Electric Power Research Institute

Waving Hello To The Power of California's Coast

There's the Big Picture, and then there is the REALLY BIG picture. The Big Picture is California exceeding Gov. Brown's 33 percent renewables mandate. The REALLY BIG picture is California reaching 100 percent.

We get lots of sun (my late relatives from the freezing East practically weeped when they turned on their TVs and saw the Rose Parade under sunny skies). Wind turbines dot mountain passes in Alameda, Kern and Riverside counties. Geothermal bubbles up in Lake and Imperial counties. And there is the Coast. Wave power, baby!

Dozens of solar projects proposed for Central and Southern California will likely push the state beyond the 33 percent mandate. But why stop there? As my colleague Mike Nemeth noted in this great post, why not apply a Space Race mentality to energy, especially in this state, which is already a leader in renewables? Nemeth is especially fascinated by the prospect of wave power, as he notes in this blog.

As far fetched as it seems, wave power gets a boost in a new report (here's a link) that cites the astounding opportunities presented by the rolling waves off the coast of Central California, where I grew up. Wave power alone, if fully utilized, could supply energy needs of one-third of the nation. Read more here and here.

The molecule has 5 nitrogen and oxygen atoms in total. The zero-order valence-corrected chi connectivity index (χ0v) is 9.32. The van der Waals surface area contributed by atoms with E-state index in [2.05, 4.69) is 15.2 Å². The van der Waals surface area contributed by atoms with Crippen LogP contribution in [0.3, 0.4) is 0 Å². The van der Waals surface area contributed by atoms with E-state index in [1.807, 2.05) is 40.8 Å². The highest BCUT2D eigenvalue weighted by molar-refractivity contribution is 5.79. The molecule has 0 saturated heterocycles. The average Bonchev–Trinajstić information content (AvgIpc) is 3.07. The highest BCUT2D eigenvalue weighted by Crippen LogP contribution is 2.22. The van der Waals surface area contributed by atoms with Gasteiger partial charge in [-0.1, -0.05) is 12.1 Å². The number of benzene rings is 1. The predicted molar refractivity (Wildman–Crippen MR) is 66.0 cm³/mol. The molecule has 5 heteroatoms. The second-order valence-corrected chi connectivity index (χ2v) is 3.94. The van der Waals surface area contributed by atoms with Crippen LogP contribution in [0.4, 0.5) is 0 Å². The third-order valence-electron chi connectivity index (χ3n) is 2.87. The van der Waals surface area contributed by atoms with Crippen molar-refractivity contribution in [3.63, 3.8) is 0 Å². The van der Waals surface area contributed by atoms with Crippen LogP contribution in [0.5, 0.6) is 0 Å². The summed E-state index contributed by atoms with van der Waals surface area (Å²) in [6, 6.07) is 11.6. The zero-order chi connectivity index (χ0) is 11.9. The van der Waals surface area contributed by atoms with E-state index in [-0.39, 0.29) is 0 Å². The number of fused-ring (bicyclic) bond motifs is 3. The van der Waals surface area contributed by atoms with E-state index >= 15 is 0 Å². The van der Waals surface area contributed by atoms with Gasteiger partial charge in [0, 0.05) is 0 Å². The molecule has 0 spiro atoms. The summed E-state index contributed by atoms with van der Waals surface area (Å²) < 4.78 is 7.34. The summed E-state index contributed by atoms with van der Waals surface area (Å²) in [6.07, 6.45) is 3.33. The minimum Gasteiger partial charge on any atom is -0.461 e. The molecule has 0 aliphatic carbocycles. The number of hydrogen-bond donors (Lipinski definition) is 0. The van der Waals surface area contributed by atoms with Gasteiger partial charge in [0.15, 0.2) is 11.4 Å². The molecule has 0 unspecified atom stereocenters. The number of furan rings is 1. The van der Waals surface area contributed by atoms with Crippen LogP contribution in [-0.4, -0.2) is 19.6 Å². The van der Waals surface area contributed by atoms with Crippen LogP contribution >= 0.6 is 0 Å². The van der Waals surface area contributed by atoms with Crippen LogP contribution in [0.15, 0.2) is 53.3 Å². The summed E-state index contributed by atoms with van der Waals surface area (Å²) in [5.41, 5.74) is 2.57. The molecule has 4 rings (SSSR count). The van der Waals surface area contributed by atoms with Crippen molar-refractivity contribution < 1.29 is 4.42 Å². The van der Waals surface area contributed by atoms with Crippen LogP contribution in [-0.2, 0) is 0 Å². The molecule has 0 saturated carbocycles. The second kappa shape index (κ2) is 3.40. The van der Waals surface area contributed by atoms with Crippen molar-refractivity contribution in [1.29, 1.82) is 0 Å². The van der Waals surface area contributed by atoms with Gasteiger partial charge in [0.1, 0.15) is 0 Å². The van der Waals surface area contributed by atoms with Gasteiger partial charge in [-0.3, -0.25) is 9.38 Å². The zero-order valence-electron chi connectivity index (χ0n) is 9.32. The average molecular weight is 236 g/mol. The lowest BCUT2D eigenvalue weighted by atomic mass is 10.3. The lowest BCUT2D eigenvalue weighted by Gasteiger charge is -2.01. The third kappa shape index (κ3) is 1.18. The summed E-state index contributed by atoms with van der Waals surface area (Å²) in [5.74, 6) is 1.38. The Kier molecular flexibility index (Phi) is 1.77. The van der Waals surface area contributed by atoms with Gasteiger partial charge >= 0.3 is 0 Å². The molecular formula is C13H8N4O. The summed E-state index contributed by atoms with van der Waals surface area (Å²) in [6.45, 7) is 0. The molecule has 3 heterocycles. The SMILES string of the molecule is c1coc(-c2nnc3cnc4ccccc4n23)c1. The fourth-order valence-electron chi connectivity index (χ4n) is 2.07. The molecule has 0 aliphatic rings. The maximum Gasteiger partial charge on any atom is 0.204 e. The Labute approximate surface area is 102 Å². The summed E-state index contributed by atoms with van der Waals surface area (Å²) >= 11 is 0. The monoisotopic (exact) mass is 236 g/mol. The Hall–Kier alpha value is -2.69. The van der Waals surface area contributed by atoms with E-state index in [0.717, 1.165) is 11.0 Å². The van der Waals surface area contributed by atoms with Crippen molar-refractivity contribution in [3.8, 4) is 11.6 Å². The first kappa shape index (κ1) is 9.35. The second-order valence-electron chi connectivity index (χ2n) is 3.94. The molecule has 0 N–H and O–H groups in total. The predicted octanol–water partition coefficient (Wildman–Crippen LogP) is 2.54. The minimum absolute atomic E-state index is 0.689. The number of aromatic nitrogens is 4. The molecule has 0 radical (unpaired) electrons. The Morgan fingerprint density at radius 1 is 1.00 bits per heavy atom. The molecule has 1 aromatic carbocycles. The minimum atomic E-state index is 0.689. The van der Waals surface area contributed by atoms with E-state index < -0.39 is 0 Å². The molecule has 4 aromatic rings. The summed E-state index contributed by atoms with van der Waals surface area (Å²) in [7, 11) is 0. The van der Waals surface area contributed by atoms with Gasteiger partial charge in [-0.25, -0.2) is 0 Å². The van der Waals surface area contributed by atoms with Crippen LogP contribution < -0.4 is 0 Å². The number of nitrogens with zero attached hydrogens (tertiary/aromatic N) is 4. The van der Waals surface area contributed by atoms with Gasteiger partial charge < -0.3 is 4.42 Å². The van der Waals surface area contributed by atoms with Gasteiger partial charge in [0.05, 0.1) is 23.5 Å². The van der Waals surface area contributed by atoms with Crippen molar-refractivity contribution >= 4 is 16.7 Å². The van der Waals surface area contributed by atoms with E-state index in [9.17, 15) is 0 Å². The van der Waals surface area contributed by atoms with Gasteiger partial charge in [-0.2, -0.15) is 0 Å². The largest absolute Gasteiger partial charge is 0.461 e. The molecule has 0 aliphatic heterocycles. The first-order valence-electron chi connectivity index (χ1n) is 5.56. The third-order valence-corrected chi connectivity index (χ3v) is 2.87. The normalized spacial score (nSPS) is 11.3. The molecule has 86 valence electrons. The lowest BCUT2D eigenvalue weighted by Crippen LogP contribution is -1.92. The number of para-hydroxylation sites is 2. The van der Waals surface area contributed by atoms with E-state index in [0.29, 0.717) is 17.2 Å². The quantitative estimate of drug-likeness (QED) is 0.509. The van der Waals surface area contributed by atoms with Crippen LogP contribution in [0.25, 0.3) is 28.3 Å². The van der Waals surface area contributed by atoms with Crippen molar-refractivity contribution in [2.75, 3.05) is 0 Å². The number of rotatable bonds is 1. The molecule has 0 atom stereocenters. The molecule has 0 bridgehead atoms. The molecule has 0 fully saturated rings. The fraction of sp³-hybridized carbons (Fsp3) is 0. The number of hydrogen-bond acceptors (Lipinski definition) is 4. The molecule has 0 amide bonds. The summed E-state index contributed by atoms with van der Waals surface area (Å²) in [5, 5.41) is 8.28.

The Electric Power Research Institute report is pretty technical. It is full of fancy graphs and mind-numbing data, but suggests that California's waves are great for creating energy. Maybe this device, which works like a bicycle pump, could be an assist.

Population growth, the effects of climate change and dwindling supply of fossil fuel and the increased cost of extracting it, will only increase the demand for energy. Wave power could go a long way toward satisfying the demand. Over in Europe, officials have announced plans for a "marine energy park" off the coast of England, but who knows if it will come to fruition.

Closer to home, the U.S. Department of Energy is testing designs off the coast of Washington, Oregon and Maine, and tidal currents in the East River of New York are the subject of this research. But this proposal in Southern California isn't likely to get under way anytime soon.

President Obama is expected to call for action on clean energy in his State of the Union speech. Wave power is ambitious, but so was the Space Race. Harnessing the power of the ocean would be expensive and a technological challenge, but is it any tougher than going to the moon?

Photo by Roger Kirby